With these maps, I take a break from the South American route itself to look instead at where the dancers and other travelers on the 1941 tour came from. This creates a (somewhat) more distributed picture of exchange than one might imagine when looking at only those singular lines that begin and end in New York harbor.
The data comes from a series of documents collected in preparation for travel visas, which required that dancers provide proof of birthplace, birthdate, and current citizenship. For most dancers born inside the United States, the lists are relatively straightforward, except where documentation had been lost. For those born in one of seven countries outside of the United States, there is additional information and dates for immigration status (“alien registration”, “first papers”), quota numbers, and cities of application. For some reason, Balanchine’s birthplace is never specified beyond “Russia.”
In manually collating the datasets, I focused primarily on place of birth and current citizenship, which are only two of the many possible ways to mark affiliations to place. A dancer born in London was domiciled in Montreal, worked in the US under a quota visa, but traveled under a valid Canadian passport. Two dancers born in different cities in Germany required extensive documentation, since they were officially listed as “stateless.” These examples suggest how many lives exceed the chosen anchors.
To take a general overview: the travelers were born in 36 cities across 8 countries: the United States, England, Germany, Mexico, Cuba, Australia, Russia, and Canada. Between them, their birthplaces touch several continents. New York City dominates the United States cities, followed by Philadelphia. Beyond what we think of now as the northeast corridor (New Jersey, Connecticut, Massachusetts, Pennsylvania), travelers came from Illinois, Ohio, Utah, Oklahoma, Washington, North Carolina, California, and Missouri. Dancers held citizenships in four countries, plus the stateless Germans, whose passports had been invalidated.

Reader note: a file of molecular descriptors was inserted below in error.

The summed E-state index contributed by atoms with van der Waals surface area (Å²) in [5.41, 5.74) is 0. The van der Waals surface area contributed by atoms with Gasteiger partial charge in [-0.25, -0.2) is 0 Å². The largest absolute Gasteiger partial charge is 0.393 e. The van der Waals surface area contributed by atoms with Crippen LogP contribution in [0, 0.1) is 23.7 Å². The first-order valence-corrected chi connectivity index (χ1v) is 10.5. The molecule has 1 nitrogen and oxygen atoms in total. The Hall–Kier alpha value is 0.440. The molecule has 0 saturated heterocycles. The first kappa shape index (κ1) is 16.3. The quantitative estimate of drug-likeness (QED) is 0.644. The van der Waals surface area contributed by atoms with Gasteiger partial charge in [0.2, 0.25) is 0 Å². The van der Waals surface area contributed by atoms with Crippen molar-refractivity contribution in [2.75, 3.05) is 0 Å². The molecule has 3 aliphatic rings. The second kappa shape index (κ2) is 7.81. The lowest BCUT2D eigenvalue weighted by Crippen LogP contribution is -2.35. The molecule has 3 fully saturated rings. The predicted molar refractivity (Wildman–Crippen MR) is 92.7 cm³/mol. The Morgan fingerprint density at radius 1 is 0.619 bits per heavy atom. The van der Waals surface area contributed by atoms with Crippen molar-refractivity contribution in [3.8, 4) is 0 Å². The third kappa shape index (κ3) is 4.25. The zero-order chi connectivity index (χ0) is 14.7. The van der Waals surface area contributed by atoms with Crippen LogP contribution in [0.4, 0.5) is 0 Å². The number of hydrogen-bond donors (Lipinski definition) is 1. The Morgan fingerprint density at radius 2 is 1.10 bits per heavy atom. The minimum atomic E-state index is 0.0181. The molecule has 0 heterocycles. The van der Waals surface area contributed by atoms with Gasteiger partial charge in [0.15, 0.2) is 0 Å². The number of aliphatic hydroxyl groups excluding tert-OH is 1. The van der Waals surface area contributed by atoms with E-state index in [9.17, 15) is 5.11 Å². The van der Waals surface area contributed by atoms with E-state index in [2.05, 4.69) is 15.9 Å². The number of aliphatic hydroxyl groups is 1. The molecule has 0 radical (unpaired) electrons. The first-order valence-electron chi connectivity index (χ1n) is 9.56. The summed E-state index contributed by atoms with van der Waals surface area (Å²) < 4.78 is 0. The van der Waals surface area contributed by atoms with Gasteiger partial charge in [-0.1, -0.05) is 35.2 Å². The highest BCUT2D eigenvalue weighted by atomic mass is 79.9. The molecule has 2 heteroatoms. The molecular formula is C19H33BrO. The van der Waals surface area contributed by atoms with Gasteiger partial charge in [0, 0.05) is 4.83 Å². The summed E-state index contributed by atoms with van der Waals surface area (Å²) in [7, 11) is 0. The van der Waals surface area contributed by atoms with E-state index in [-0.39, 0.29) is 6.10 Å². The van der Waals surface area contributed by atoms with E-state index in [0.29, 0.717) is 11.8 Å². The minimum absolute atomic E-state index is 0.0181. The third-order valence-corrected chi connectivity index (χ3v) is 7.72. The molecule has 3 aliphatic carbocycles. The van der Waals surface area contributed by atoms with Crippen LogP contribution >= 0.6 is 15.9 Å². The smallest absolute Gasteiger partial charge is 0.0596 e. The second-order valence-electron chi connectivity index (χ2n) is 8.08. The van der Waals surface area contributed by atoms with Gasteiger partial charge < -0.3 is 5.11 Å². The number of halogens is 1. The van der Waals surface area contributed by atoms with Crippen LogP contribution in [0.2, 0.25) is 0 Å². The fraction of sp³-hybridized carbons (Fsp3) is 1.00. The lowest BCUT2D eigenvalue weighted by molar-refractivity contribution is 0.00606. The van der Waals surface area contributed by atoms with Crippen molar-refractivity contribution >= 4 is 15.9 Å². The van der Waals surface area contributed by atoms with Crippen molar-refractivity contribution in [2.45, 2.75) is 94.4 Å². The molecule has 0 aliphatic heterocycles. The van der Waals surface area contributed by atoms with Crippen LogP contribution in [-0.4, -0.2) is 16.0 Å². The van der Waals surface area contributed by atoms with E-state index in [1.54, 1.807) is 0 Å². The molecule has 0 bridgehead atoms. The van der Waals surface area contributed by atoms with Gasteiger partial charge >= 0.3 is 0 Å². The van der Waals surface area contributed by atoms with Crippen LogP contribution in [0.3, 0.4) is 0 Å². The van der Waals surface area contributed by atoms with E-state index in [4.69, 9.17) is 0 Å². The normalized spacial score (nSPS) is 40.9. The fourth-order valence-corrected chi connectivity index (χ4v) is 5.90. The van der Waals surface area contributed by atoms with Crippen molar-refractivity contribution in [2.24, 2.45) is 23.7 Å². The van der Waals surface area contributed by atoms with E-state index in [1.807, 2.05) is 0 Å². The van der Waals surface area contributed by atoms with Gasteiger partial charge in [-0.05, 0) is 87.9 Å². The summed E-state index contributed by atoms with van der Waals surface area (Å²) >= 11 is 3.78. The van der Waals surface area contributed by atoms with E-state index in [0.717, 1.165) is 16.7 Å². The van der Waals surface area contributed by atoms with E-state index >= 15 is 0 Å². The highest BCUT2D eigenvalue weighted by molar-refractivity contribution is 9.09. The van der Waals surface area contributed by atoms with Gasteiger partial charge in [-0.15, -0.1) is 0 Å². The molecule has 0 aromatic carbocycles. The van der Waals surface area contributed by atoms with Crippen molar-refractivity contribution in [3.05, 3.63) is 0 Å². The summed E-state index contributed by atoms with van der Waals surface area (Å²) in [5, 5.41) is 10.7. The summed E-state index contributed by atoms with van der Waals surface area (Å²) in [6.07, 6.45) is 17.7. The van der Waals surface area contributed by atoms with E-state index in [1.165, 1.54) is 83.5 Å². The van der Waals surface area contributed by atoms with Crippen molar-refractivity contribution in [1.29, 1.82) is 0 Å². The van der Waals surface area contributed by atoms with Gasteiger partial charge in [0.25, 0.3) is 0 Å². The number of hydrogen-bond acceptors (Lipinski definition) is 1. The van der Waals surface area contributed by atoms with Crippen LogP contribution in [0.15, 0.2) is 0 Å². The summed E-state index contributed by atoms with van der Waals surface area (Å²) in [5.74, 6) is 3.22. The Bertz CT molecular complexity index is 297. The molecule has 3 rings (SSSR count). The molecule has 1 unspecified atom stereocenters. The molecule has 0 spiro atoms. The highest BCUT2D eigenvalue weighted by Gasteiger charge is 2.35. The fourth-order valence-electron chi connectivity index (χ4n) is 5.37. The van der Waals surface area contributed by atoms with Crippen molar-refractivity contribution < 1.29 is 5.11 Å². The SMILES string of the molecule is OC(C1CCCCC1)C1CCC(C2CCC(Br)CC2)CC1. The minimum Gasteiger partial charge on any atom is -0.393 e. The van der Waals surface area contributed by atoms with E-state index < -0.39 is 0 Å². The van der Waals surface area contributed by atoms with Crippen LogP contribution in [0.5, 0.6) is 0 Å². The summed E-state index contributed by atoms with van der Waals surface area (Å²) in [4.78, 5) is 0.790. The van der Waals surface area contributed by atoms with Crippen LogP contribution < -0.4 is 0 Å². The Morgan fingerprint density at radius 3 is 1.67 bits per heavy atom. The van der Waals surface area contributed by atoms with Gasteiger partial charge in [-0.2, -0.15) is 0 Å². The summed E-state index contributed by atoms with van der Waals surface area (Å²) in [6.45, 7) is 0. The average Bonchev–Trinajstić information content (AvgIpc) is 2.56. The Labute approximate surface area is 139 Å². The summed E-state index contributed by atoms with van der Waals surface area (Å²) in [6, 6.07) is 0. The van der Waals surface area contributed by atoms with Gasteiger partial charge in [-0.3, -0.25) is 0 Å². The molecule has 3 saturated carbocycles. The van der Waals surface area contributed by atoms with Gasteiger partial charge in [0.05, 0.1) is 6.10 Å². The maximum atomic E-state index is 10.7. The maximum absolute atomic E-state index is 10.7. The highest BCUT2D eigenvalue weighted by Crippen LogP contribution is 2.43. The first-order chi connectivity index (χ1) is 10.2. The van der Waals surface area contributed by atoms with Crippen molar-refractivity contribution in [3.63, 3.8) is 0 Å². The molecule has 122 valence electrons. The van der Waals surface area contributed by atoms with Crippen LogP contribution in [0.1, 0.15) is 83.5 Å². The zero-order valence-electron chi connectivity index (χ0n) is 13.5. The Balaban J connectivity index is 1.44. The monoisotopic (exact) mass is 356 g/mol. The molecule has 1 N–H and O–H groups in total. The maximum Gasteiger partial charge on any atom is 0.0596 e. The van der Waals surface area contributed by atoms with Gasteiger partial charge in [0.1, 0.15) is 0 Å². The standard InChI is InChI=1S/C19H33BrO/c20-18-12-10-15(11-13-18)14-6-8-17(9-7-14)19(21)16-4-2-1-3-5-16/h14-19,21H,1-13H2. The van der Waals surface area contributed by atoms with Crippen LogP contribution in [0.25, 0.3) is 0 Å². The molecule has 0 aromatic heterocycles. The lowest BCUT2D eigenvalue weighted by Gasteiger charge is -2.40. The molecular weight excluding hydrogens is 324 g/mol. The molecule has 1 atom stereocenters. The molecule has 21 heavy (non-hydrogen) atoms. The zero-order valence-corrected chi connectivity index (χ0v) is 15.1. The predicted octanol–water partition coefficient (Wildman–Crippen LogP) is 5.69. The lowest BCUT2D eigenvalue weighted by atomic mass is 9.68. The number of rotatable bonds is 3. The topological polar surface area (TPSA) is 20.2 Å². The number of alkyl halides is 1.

Here is a map marking places of birth. The coloring is by country, but specific city names appear when you hover over a particular dot:
Whereas here is a map where places of birth are colored by the travelers’ citizenship as of spring 1941, when they set out on tour:
Maps like these do not take into account, for example, the travels of dancers and other tour workers between their birth and the spring of 1941. For example, while northern California is not represented, two of the dancers had come from San Francisco Ballet. Likewise, the wardrobe mistress from Russia had actually been on Ballet Russes’s South American tour, and another dancer is listed as previously performing for “Monte Carlo,” although the dates are not specified.
But there is another map that I’d like to make even more. It’s a point to point map, based not on factual data such as this, but on the “fictional” novel written on tour. (Update: I did it and it’s here.) Each time a location is mentioned, I would draw a line between the city where the novel is when the other place is mentioned, and the reference. In this way, it would be possible to build a map of interconnected places from the perspective of those on tour. There are many decisions to make with this: would it need to distinguish between external and internal referents, ie: world events versus associations in the dancers’ own minds? What counts as a concrete enough reference to use? And how might enough lines ultimately warp the basemap to create a different picture of the world landscape?
In the meantime, one last map experiment that colors birthplace by company role to think a bit more about labor: